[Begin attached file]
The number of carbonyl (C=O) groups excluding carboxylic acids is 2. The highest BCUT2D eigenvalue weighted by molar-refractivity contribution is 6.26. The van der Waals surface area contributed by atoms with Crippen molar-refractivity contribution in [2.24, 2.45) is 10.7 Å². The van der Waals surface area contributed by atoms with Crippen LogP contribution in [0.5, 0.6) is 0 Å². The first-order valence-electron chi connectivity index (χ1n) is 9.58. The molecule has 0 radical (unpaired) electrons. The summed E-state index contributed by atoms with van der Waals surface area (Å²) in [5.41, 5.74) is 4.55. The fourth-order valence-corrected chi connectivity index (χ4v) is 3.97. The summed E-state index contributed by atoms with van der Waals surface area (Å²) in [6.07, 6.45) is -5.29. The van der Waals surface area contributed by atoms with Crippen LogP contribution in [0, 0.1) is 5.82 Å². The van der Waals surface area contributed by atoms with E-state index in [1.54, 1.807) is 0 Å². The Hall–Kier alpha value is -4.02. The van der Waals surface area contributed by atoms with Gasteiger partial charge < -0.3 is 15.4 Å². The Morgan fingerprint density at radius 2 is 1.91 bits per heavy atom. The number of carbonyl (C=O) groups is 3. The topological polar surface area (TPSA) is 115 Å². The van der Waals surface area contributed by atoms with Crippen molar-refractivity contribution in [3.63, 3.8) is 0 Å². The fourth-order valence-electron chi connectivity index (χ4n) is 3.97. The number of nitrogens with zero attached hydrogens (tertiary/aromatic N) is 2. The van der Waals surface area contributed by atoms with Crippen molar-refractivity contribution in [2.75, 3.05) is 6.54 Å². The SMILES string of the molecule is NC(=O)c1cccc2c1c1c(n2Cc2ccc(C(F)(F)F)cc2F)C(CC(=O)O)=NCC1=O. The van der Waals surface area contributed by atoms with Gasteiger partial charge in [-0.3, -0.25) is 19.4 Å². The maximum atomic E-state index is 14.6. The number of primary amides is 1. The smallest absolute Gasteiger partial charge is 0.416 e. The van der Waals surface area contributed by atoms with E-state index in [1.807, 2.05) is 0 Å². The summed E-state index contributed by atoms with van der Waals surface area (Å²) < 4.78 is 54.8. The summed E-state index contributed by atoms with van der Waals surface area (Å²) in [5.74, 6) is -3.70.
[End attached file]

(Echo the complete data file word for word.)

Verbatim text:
The number of carbonyl (C=O) groups excluding carboxylic acids is 2. The highest BCUT2D eigenvalue weighted by molar-refractivity contribution is 6.26. The van der Waals surface area contributed by atoms with Crippen molar-refractivity contribution in [2.24, 2.45) is 10.7 Å². The van der Waals surface area contributed by atoms with Crippen LogP contribution in [0.5, 0.6) is 0 Å². The first-order valence-electron chi connectivity index (χ1n) is 9.58. The molecule has 0 radical (unpaired) electrons. The summed E-state index contributed by atoms with van der Waals surface area (Å²) in [5.41, 5.74) is 4.55. The fourth-order valence-corrected chi connectivity index (χ4v) is 3.97. The summed E-state index contributed by atoms with van der Waals surface area (Å²) in [6.07, 6.45) is -5.29. The van der Waals surface area contributed by atoms with Crippen LogP contribution in [0, 0.1) is 5.82 Å². The van der Waals surface area contributed by atoms with E-state index in [1.54, 1.807) is 0 Å². The Hall–Kier alpha value is -4.02. The van der Waals surface area contributed by atoms with Gasteiger partial charge < -0.3 is 15.4 Å². The Morgan fingerprint density at radius 2 is 1.91 bits per heavy atom. The number of carbonyl (C=O) groups is 3. The topological polar surface area (TPSA) is 115 Å². The van der Waals surface area contributed by atoms with Crippen molar-refractivity contribution in [3.63, 3.8) is 0 Å². The fourth-order valence-electron chi connectivity index (χ4n) is 3.97. The number of nitrogens with zero attached hydrogens (tertiary/aromatic N) is 2. The van der Waals surface area contributed by atoms with Crippen molar-refractivity contribution in [2.75, 3.05) is 6.54 Å². The SMILES string of the molecule is NC(=O)c1cccc2c1c1c(n2Cc2ccc(C(F)(F)F)cc2F)C(CC(=O)O)=NCC1=O. The van der Waals surface area contributed by atoms with Gasteiger partial charge in [-0.3, -0.25) is 19.4 Å². The maximum atomic E-state index is 14.6. The number of primary amides is 1. The smallest absolute Gasteiger partial charge is 0.416 e. The van der Waals surface area contributed by atoms with E-state index in [1.807, 2.05) is 0 Å². The summed E-state index contributed by atoms with van der Waals surface area (Å²) < 4.78 is 54.8. The summed E-state index contributed by atoms with van der Waals surface area (Å²) in [5.74, 6) is -3.70.